Sweden: Riksbank announces expanded QE program
July 1, 2020
At its monetary policy meeting on 30 June, the outcome of which was announced on 1 July, the Riksbank decided to expand its array of monetary policy support measures for the Swedish economy at a time of acute stress.
The Central Bank announced it would double down on its asset purchasing program: It will now purchase SEK 500 billion worth of government, municipal and mortgage bonds up to the end of June 2021, with corporate bonds included in this program from September. This is a bolder program than the one previously announced, which amounted to SEK 300 billion of government, municipal and mortgage bonds up to the end of December this year. In addition, several measures were announced to lower cost of borrowing from the Riksbank for commercial banks themselves. Meanwhile, the repo rate was left unchanged at 0.00%.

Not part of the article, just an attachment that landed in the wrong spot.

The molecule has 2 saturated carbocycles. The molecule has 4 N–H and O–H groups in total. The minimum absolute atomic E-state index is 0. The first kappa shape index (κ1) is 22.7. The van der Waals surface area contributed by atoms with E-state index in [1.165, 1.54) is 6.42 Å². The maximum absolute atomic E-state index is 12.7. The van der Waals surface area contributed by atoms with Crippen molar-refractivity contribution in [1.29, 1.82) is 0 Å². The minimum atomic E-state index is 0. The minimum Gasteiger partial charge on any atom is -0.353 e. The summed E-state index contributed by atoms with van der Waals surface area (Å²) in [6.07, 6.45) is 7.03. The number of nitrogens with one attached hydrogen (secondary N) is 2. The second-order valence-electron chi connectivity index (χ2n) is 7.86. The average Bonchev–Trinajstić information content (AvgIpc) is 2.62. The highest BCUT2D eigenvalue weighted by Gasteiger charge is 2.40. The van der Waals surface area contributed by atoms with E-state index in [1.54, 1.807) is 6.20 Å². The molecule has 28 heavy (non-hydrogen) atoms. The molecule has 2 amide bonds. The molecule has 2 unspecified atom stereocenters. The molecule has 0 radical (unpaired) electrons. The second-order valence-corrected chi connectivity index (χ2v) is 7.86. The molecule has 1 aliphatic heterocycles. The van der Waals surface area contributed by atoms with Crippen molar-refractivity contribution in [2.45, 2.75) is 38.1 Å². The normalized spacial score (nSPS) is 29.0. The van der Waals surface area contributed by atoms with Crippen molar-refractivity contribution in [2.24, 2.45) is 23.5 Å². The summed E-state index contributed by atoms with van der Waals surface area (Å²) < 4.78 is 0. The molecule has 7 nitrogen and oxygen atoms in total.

Justifying its latest decision, the Riksbank said: “To avoid an unnecessarily prolonged and deep decline in the economy and inflation, monetary policy needs to continue to contribute to the smooth functioning of credit supply in the economy and to keeping interest rates low.” Despite this, the Central Bank added: “The Riksbank’s measures will help inflation rise gradually towards 2 per cent. However, the depth of the crisis means that it will take time before inflation returns to the target.”
In terms of future monetary policy changes, the Riksbank said: “The combination of appropriate measures is constantly being evaluated and will be adjusted to economic developments. The Riksbank is prepared to continue to use the tools at its disposal to provide support to the economy and inflation. The repo rate can also be cut, if this is assessed to be an effective measure.”
Reflecting on the outlook for the repo rate, James Smith and Petr Krpata of ING noted: “it's clear that rates won't be rising for the foreseeable future, and in contrast to Norges Bank, the Riksbank downgraded its interest rate forecast modestly. It now has rates flat throughout the forecast horizon, having previously penciled in a partial rate hike for the end of 2022.”
The next monetary policy meeting will be announced on 22 September.
Author: Edward Gardner, Economist